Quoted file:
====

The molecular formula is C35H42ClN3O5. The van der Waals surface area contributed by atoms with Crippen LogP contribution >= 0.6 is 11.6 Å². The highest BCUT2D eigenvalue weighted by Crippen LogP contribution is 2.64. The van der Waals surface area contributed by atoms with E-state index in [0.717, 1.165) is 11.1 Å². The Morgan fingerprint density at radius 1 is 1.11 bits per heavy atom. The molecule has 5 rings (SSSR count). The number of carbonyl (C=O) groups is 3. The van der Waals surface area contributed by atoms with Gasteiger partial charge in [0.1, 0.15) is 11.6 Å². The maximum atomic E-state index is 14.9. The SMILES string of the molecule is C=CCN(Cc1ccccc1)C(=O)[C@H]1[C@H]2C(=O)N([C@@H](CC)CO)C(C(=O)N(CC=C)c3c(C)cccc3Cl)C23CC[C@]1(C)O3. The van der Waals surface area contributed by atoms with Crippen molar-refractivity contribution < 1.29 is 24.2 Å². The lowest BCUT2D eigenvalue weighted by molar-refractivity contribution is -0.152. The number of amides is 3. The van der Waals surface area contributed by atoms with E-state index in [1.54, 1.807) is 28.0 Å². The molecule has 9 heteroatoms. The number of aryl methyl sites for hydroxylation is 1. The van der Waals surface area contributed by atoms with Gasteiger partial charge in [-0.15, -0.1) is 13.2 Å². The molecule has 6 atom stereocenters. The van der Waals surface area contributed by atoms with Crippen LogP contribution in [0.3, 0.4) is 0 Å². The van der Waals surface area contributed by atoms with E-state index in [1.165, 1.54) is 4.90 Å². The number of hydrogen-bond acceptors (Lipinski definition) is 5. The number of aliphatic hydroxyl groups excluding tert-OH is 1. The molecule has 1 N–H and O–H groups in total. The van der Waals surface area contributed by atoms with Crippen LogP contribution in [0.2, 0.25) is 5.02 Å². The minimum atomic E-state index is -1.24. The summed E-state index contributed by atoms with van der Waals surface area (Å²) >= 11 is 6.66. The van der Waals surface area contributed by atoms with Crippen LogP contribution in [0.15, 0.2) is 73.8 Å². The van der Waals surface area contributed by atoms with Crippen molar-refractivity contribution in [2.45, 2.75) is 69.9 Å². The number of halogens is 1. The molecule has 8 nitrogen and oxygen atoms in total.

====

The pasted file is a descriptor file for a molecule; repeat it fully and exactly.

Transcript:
The molecular formula is C35H42ClN3O5. The van der Waals surface area contributed by atoms with Crippen LogP contribution >= 0.6 is 11.6 Å². The highest BCUT2D eigenvalue weighted by Crippen LogP contribution is 2.64. The van der Waals surface area contributed by atoms with E-state index in [0.717, 1.165) is 11.1 Å². The Morgan fingerprint density at radius 1 is 1.11 bits per heavy atom. The molecule has 5 rings (SSSR count). The number of carbonyl (C=O) groups is 3. The van der Waals surface area contributed by atoms with Gasteiger partial charge in [0.1, 0.15) is 11.6 Å². The maximum atomic E-state index is 14.9. The SMILES string of the molecule is C=CCN(Cc1ccccc1)C(=O)[C@H]1[C@H]2C(=O)N([C@@H](CC)CO)C(C(=O)N(CC=C)c3c(C)cccc3Cl)C23CC[C@]1(C)O3. The van der Waals surface area contributed by atoms with Crippen molar-refractivity contribution < 1.29 is 24.2 Å². The lowest BCUT2D eigenvalue weighted by molar-refractivity contribution is -0.152. The number of amides is 3. The van der Waals surface area contributed by atoms with E-state index in [1.54, 1.807) is 28.0 Å². The molecule has 9 heteroatoms. The number of aryl methyl sites for hydroxylation is 1. The van der Waals surface area contributed by atoms with Gasteiger partial charge in [-0.15, -0.1) is 13.2 Å². The molecule has 6 atom stereocenters. The van der Waals surface area contributed by atoms with Crippen LogP contribution in [0.3, 0.4) is 0 Å². The van der Waals surface area contributed by atoms with E-state index in [1.165, 1.54) is 4.90 Å². The number of hydrogen-bond acceptors (Lipinski definition) is 5. The number of aliphatic hydroxyl groups excluding tert-OH is 1. The molecule has 1 N–H and O–H groups in total. The van der Waals surface area contributed by atoms with Crippen LogP contribution in [0.2, 0.25) is 5.02 Å². The minimum atomic E-state index is -1.24. The summed E-state index contributed by atoms with van der Waals surface area (Å²) >= 11 is 6.66. The van der Waals surface area contributed by atoms with Crippen LogP contribution in [0.15, 0.2) is 73.8 Å². The van der Waals surface area contributed by atoms with Crippen molar-refractivity contribution in [2.45, 2.75) is 69.9 Å². The number of halogens is 1. The molecule has 8 nitrogen and oxygen atoms in total.